10. Don’t expect us to be impressed with possessions, status. We either like or dislike objects depending on our interests, not monetary value or social status. The same is true with people. There are people we like and dislike. Our value measure is set within ourselves and not by social norms.

11. We might stim visibly during conversations. They could scratch their arms or head, move their arms in a repetitive way, fidget with an object, make sounds, etc. This is normal for us and helps us to regulate the input we intake.

12. We might repeat what you’ve just said.  This is normal for us, too. Many times, allistics think this is a ploy to be sarcastic, manipulative, or to ask for things to be repeated.

We are just processing auditory information, and saying it out loud helps us differentiate meaning and sound. It helps us to separate the words from all the background noise and to buy time to process them.

To communicate with each other is possible, but it takes practice and learning a new way to relate for both of us.

We try to accommodate neurotypical people, but we inevitably misinterpret or miss meanings when they are implied.  Autistic people have no choice but to accommodate for non-autistic communication because autistics are the minority, but when what looks like a compliment is sometimes an insult and what might be a hint is sometimes a warning… we don’t always get it right.

What we can both do to better communicate is to ask lots of questions for clarification, speak clearly without subtext, and not assume that a direct statement is an insult (or even a compliment) but rather a simple statement of fact.

While it might be hard work at the beginning, many allistics will find our style of communication to be refreshingly honest and interesting when they get used to it.

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69 Responses

  1. at #9 you say “Everything is yes or no. There is no grey.”
    People say it is grey when they cannot or will no choose.

  2. Good Rosetta Stone for allistics. I have a son who is autistic and my observation is that for him – he can find it quite challenging to accept that something he has accepted is fact is not accurate. I don’t know if this
    Is common, but I interpret this article to say it is not.

    1. My child is like this too – she really really does not like to be corrected, or to learn that something she has accepted is not correct.
      I think the above article is Leo’s own experience and suggests he met others like himself, but I think there are also lots of autistic folk like our children.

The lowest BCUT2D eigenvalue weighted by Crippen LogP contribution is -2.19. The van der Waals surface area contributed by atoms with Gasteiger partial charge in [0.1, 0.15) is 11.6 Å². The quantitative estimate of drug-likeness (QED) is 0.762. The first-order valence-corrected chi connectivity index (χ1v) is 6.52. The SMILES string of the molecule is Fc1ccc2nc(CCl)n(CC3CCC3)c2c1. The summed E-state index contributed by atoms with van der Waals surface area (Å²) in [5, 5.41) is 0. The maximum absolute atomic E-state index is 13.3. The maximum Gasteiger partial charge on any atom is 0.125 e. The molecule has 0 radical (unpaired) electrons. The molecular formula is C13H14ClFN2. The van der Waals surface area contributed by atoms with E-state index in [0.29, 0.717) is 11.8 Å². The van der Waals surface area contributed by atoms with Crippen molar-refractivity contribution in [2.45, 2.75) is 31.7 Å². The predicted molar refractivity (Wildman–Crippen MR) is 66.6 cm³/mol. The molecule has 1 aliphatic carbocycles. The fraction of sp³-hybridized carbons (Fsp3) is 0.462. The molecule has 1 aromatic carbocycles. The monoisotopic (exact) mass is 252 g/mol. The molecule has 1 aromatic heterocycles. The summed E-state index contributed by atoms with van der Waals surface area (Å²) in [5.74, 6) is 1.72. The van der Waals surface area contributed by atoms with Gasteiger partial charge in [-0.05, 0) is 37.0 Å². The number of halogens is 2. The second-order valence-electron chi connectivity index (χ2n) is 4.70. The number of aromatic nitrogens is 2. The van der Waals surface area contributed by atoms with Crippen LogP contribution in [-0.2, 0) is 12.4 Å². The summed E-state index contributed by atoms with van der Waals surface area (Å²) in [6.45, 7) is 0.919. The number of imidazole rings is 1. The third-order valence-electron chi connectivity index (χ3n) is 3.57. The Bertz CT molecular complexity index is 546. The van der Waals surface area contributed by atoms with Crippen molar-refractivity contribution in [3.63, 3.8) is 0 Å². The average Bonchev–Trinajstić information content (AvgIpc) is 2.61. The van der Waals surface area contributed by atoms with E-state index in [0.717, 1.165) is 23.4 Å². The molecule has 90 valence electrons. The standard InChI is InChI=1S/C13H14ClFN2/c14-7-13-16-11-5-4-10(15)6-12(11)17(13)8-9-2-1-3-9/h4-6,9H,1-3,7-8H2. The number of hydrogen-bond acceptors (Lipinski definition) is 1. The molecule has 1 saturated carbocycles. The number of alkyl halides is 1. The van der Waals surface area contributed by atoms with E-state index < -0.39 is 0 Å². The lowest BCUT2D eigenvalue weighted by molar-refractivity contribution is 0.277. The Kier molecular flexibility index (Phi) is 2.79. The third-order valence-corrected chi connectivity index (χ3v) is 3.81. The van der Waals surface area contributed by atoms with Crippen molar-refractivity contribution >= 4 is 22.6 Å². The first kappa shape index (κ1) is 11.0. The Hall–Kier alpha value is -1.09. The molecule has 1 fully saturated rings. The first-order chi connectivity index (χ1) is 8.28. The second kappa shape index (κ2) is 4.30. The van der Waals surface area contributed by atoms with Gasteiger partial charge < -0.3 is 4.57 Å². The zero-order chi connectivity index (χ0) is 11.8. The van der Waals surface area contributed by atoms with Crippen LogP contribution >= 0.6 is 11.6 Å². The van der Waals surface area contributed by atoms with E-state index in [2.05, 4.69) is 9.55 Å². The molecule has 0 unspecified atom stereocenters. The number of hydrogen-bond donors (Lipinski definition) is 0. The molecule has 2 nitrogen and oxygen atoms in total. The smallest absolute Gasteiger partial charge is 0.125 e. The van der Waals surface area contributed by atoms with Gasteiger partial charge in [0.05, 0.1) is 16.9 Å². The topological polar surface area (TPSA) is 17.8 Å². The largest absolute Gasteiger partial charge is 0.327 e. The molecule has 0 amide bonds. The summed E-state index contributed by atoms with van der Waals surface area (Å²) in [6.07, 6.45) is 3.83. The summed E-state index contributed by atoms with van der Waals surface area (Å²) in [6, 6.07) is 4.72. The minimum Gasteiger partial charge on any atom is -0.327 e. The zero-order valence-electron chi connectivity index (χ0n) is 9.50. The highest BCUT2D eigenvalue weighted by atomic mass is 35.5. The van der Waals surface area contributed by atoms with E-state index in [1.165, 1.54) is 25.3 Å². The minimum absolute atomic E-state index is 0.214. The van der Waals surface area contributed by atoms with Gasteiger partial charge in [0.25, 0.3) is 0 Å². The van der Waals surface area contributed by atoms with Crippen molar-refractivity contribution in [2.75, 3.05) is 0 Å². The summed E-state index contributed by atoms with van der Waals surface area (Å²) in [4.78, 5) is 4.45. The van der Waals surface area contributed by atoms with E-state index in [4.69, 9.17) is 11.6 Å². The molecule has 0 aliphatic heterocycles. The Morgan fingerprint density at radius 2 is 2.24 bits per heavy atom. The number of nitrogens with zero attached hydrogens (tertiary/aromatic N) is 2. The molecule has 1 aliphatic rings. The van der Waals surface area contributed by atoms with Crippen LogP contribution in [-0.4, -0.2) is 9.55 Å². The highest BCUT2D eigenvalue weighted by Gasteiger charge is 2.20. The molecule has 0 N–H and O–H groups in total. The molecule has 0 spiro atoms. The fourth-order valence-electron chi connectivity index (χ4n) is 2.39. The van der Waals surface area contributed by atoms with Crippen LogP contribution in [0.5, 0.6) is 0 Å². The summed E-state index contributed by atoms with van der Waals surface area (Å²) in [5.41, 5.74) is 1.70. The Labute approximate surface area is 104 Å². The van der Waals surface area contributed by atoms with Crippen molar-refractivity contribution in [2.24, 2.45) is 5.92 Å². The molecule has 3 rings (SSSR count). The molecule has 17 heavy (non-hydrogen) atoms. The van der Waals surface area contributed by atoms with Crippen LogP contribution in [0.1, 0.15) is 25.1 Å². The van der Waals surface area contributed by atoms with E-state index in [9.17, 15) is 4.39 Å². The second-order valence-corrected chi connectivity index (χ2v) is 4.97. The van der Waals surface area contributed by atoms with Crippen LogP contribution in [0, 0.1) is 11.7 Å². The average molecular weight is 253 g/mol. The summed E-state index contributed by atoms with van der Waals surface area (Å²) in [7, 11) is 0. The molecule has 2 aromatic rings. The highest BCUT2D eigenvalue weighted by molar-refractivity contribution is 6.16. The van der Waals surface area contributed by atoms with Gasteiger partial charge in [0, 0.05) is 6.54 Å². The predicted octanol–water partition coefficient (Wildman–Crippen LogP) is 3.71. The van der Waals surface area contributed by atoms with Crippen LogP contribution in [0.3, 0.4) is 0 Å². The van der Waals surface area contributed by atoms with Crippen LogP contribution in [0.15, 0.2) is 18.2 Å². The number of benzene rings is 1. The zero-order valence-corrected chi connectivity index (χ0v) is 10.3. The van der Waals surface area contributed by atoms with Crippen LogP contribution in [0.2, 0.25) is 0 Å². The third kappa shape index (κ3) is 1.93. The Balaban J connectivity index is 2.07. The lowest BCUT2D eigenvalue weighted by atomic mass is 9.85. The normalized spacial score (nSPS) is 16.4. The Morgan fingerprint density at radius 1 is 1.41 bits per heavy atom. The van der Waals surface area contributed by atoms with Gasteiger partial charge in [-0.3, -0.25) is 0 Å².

2. If someone challenges my view and fails to back it up, I will not take their word for it, especially if it is something I’ve studied for years and they have thought about it for the span of our current conversation. If they actually demonstrate that I am incorrect, I am very willing to adapt. Because I said so, Because that is how it has always been, because a majority agree; none of these are adequate.

  3. I have the same problem as your son has. We take everything people we trust tell us as a fact. Maybe your son is like me… I don’t understand most jokes, I can’t tell when someone is sarcastic or teasing or when people have a nickname for a place or thing (anyone want za?, meaning pizza. It is really confusing. I think in black and white, Here are some words that I can’t understand: gradually, sometimes, medium (unless there’s a setting for medium),
    – Can you bring me some grapes? (How many do you want? I don’t know what ‘some’ means. Most Allistics think ‘gray’. I don’t understand gray, only black and white.

  4. I love this. What a great article. Gee, how can you simply filter out a black and white photo when it has become interesting and a fun game.

  5. Re: “All together, we went on an information scavenger hunt, and 20 mins later we had found out it was a photograph of Picasso with a bit of his strange art, found the date and location where the photo was taken, the name of the artwork, where the artwork is now, etc. It was a temporary special interest, and sharing that with other autistics is a deeply-personal and highly-enjoyable social experience; however, it totally confused the allistics observing us.”
    Keeping in mind that I’m looking at the thing as an autistic person, I don’t get why the doing of that finding out would confuse the allistics; isn’t looking up info about a thing you find interesting precisely WHY the allistics themselves make and market libraries and dictionaries and encyclopedias and books and internet search engines, so shouldn’t THEY automatically and intuitively grasp the concept? Allistics can certainly be some of the most bizarre people on the planet.

  6. “I saw a report about how autistics communicate well between themselves, and my first thought was, No shit, Sherlock.”

    Oh, please. Given the foul attitudes displayed the actor that spacked up as an Aspie Sherlock in the BBC series, the second word in the saying you bused isn’t the swear. :p